Canadian Group Sues Government to Stop FATCA
A group known as the Alliance for the Defense of Canadian Sovereignty has filed suit against the Canadian government challenging the constitutionality of an intergovernmental agreement between the U.S. and Canada to implement the Foreign Account Tax Compliance Act.
FATCA was included as part of the HIRE Act, which was passed by the U.S. Congress in 2010. The controversial law requires foreign financial institutions to report on the holdings of U.S. citizens to the Internal Revenue Service or else face withholding penalties of up to 30 percent on their income from U.S. sources.
To implement FATCA, the U.S. Treasury Department has been negotiating intergovernmental agreements with tax authorities in other countries, such as Canada, to expand existing tax treaties to allow for cross-border reporting. However, a number of dual citizens and expatriates have complained about the impact of the law, as many foreign banks have reacted by closing the bank accounts of U.S. citizens to avoid the complex reporting requirements. Record numbers of U.S.-born citizens abroad have been renouncing their U.S. citizenship in recent years as well, including 1,577 in the first half of this year, according to the Treasury Department’s latest figures.
The Alliance for the Defense of Canadian Sovereignty filed a lawsuit Monday in the Federal Court of Canada challenging the constitutionality of FATCA intergovernmental agreement on behalf of two U.S.-born plaintiffs who grew up in Canada and continue to live there. The ADCS said it hopes to stop the government of Canada from turning over private bank account information from more than 1 million United States “persons” and their families, living in Canada, to the IRS. The two plaintiffs, Virginia Hillis and Gwendolyn Louise Deegan, claim that the agreement between Canada and the U.S. to implement FATCA violates provisions of the Canadian Charter of Rights and Freedoms (including life, liberty and security of person; security against unreasonable search and seizure; and equal protection of law without discrimination) and the “principle that Canada will not forfeit its sovereignty to a foreign state.”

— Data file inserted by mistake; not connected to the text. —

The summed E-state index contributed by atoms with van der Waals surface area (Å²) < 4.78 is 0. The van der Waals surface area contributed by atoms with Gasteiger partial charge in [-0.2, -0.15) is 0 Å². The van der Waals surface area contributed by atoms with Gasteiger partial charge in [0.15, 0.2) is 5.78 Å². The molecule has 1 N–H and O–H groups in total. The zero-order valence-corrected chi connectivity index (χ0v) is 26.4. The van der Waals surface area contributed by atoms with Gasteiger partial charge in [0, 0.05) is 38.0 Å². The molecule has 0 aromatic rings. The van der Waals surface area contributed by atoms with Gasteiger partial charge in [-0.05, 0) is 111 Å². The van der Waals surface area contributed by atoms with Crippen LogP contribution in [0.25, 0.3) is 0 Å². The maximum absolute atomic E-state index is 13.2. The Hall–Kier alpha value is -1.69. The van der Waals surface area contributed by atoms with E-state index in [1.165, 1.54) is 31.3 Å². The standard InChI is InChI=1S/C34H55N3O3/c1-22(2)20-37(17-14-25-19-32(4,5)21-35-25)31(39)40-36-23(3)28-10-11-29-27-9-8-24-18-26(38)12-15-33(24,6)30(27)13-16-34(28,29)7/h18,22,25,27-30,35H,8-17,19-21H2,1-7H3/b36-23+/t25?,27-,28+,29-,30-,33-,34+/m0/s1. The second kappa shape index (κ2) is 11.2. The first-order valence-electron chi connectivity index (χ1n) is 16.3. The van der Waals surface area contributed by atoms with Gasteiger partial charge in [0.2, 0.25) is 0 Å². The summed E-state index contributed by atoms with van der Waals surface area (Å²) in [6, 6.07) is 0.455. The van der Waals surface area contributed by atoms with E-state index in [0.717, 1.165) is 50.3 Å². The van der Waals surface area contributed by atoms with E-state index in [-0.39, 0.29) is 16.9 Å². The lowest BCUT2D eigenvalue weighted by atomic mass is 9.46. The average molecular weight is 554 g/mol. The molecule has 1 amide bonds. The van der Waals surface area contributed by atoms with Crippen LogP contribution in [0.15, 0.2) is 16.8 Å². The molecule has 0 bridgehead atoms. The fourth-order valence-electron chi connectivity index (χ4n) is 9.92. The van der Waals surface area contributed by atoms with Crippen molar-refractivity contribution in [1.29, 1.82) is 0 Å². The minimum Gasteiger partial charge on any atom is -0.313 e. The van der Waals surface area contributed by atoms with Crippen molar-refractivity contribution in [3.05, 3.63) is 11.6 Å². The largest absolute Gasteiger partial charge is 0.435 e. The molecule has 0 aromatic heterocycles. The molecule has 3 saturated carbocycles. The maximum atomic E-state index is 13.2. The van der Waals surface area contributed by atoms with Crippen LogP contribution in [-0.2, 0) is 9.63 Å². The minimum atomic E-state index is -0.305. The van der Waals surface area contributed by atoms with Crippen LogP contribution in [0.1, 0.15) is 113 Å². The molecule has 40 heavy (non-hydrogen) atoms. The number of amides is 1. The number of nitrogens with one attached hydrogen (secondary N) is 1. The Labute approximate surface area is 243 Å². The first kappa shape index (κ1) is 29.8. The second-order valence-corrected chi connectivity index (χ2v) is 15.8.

Both plaintiffs said they were born in the U.S., but left at the age of five to live in Canada, never obtaining a U.S. passport nor developing meaningful ties with the U.S. Nevertheless, they feel they are considered to be “tax cheats” by the U.S. simply because they are not “IRS compliant.”
“I am a proud Canadian,” Hillis said in a statement. “Why is my government branding me with being a potential U.S. tax evader merely because of my place of birth—and turning my personal information over to a foreign government’s jurisdiction?”
This lawsuit was accompanied by the separate submission on August 7 of a complaint to the United Nations, by concerned citizens worldwide, that the unique U.S. style “place of birth taxation,” for which FATCA is an enforcement tool, violates fundamental human rights.
“This was not the Canada our brave Fathers of Confederation envisioned,” said Deegan. “FATCA destroys our unity and we cannot permit the loss of our sovereignty.”
The Alliance for the Defence of Canadian Sovereignty has retained Joseph Arvay and David Gruber of the Vancouver law firm Farris LLP, with funding for the lawsuit coming from concerned donors. “Many of our donors are pensioners who have little savings, and we need the support of those who can afford larger donations to fund this case, expected to go to the Supreme Court of Canada” said ADCS chair Dr. Stephen Kish.